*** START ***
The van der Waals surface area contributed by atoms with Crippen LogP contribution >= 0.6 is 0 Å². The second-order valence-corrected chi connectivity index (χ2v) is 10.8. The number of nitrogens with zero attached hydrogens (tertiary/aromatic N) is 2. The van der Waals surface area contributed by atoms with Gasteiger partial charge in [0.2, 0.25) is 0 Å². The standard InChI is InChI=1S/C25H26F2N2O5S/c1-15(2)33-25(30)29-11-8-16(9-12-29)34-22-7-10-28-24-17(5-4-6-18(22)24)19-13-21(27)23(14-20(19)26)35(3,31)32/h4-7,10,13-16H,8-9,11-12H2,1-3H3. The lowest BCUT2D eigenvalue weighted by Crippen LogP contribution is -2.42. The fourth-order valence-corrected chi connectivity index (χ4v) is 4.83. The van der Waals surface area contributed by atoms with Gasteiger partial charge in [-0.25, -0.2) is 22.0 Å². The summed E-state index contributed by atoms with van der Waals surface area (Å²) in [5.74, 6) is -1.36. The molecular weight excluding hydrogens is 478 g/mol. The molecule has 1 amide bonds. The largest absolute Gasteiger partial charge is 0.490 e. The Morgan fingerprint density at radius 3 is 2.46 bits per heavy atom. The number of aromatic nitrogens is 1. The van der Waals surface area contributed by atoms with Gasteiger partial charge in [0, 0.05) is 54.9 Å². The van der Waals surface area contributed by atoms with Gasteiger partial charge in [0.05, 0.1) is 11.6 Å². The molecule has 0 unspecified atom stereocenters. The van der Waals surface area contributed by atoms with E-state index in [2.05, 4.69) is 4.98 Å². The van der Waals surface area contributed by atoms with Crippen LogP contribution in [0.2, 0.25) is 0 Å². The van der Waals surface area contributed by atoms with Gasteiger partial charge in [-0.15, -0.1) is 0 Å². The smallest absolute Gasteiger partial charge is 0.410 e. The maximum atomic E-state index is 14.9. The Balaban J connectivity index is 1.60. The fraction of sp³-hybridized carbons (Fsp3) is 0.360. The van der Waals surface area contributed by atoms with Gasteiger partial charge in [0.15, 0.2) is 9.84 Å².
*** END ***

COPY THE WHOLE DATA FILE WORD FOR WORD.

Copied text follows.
The van der Waals surface area contributed by atoms with Crippen LogP contribution >= 0.6 is 0 Å². The second-order valence-corrected chi connectivity index (χ2v) is 10.8. The number of nitrogens with zero attached hydrogens (tertiary/aromatic N) is 2. The van der Waals surface area contributed by atoms with Gasteiger partial charge in [0.2, 0.25) is 0 Å². The standard InChI is InChI=1S/C25H26F2N2O5S/c1-15(2)33-25(30)29-11-8-16(9-12-29)34-22-7-10-28-24-17(5-4-6-18(22)24)19-13-21(27)23(14-20(19)26)35(3,31)32/h4-7,10,13-16H,8-9,11-12H2,1-3H3. The lowest BCUT2D eigenvalue weighted by Crippen LogP contribution is -2.42. The fourth-order valence-corrected chi connectivity index (χ4v) is 4.83. The van der Waals surface area contributed by atoms with Gasteiger partial charge in [-0.25, -0.2) is 22.0 Å². The summed E-state index contributed by atoms with van der Waals surface area (Å²) in [5.74, 6) is -1.36. The molecular weight excluding hydrogens is 478 g/mol. The molecule has 1 amide bonds. The largest absolute Gasteiger partial charge is 0.490 e. The Morgan fingerprint density at radius 3 is 2.46 bits per heavy atom. The number of aromatic nitrogens is 1. The van der Waals surface area contributed by atoms with Gasteiger partial charge in [0, 0.05) is 54.9 Å². The van der Waals surface area contributed by atoms with Gasteiger partial charge in [0.05, 0.1) is 11.6 Å². The molecule has 0 unspecified atom stereocenters. The van der Waals surface area contributed by atoms with E-state index in [2.05, 4.69) is 4.98 Å². The van der Waals surface area contributed by atoms with Crippen LogP contribution in [0.2, 0.25) is 0 Å². The van der Waals surface area contributed by atoms with Gasteiger partial charge in [-0.15, -0.1) is 0 Å². The smallest absolute Gasteiger partial charge is 0.410 e. The maximum atomic E-state index is 14.9. The Balaban J connectivity index is 1.60. The fraction of sp³-hybridized carbons (Fsp3) is 0.360. The van der Waals surface area contributed by atoms with Gasteiger partial charge in [0.15, 0.2) is 9.84 Å².